H.P. Lovecraft is best known in the Digimon fandom as the inspiration for the Dark Ocean episode of 02 and a good deal of Tamers. Yet it occurs to me that his stories, which typically describe the discovery of unearthly monsters and things which should not be driving men to madness, have a certain commonality with Digimon Adventure, although the tone is completely different.
This fic is a homage to his writing, and an exploration of that similarity.
I had investigated my brother's disappearance for the three years since I obtained my professorship, yet I knew no more about it than I had when I was a baffled little girl of eight years, until a letter from a Professor Takenouchi of Folklore, from a certain university in Kyoto arrived at my doorstep. His own daughter had disappeared in similar circumstances that August 1st so many years before, but he offered little in the way of concrete evidence, merely a strange inscription in some bizarre and ancient mode of writing I was told translated to "Mon" and a suggestion to contact Yukio Oikawa of Odaiba in person, for "the internet was not safe from their eyes."
I had almost crumpled the message, for the suggestion in itself seemed wholly strange, but the very fact that he had bothered with the post office illuminated the sincerity with which he held this view. Oikawa's residence was not far from my hometown in the neighborhood of Hikarigaoka (a name which had led to no shortage of puns on my own, Hikari Yagami, when I was younger) – but Odaiba had become host to a strange fog since the incident, and a part of me feared to venture there.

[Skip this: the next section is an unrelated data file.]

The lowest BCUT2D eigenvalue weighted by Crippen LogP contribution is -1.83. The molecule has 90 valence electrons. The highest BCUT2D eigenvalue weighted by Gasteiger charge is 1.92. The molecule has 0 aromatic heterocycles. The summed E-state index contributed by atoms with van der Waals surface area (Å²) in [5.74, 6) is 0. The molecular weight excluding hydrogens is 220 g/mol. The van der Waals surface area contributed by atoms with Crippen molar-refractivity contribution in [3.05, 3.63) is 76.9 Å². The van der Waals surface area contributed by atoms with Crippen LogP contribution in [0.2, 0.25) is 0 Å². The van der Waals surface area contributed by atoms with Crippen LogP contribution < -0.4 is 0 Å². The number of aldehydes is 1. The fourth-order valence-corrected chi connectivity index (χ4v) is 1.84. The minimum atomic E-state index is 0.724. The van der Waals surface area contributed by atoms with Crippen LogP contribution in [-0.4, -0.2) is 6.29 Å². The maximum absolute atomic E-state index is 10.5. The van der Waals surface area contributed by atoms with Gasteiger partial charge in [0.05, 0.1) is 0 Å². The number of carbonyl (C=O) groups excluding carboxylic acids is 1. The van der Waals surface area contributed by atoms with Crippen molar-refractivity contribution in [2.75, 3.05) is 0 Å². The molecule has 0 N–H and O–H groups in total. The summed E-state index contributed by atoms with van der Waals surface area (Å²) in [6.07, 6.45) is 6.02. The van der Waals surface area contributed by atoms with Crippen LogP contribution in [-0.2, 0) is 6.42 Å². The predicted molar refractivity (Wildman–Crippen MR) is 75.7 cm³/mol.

Yet with my brother's fate, and that of Sora Takenouchi still wrapped in mystery, I was duty-bound to venture further.
It was on the way out of my apartment that I would first encounter the monsters, although I had not understood it at the time. Despite its golden tail ring, inscribed with letters even I could not recognize, and its large yellow gloves, I believed it to be nothing more than a white housecat. Surely, its owner was an eccentric one, but I must admit to not knowing everyone in my own apartment, and I thought nothing more of the feline until it tried to kill me.
I had barely turned in time to see it jump five feet in the air and its outstretched claw – long, black, and recalling a lion or leopard far more than the common housecat I believed I was faced with – make a slash towards my neck. I swiftly ducked and ran down the stairs with a brisk speed to which I was completely unaccustomed. Only when I reached the ground floor did I realize that the cat was nowhere in sight; given the speed and jumping ability it had earlier displayed, had it wanted me dead badly enough to pursue me, I would not be around to recount these and later events. Perhaps it had simply reconsidered, or it feared exposure, as though a woman bleeding severely from a cat's slash would have provoked anything other than confusion.